Jason M. Opal is an associate professor of history at McGill University, where he teaches a range of courses on early American history. His most recent classes have been about slavery and antislavery in the revolutionary period (1760s–1820s) and about the history of American families. He is most interested in social and cultural history and in the debates of the postrevolutionary period over what kind of nation or society the United States should be. His first book, Beyond the Farm: National Ambitions in Rural New England (2008), was about ambition among New England farm families. His current book project, Avenging the People: Andrew Jackson, the Rule of Law, and the American Nation (2017) centers on the problem of vengeance—extra-legal violence and punishment—and a man who built his life around its pursuit: Andrew Jackson.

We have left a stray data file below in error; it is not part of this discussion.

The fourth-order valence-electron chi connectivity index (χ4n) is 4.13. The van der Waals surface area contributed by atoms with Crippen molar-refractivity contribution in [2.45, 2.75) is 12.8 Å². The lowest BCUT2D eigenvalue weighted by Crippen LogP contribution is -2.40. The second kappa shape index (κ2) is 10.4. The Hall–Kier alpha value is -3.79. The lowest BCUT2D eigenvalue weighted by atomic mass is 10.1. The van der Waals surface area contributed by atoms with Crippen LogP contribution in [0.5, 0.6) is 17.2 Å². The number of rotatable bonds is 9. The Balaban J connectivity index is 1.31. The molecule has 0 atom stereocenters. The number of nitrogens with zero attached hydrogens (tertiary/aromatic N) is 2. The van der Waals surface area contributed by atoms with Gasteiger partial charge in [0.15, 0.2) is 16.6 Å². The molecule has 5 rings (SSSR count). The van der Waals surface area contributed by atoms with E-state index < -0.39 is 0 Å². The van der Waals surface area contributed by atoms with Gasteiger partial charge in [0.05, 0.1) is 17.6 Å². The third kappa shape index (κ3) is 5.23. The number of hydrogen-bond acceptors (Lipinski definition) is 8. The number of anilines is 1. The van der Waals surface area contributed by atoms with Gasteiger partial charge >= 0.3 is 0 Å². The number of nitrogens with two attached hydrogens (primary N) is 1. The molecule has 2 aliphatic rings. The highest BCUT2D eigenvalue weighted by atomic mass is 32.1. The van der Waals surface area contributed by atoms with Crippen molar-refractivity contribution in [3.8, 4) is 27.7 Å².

The economic crisis of 1819 brought severe hardship to much of the United States. Especially in the western states, voters demanded "relief": moratoriums on debt prosecutions and foreclosures along with the creation of public banks to increase the money supply. Andrew Jackson was appalled. He demanded what he called "justice" for "honest creditors," citing clauses in both state and federal constitutions that prohibited any such interference into the economy. By the early 1820s, a new consensus among national-level politicians and state judges set up news walls against relief measures. How Jackson nonetheless became the "voice of the people" and President in 1829 is the subject of this talk.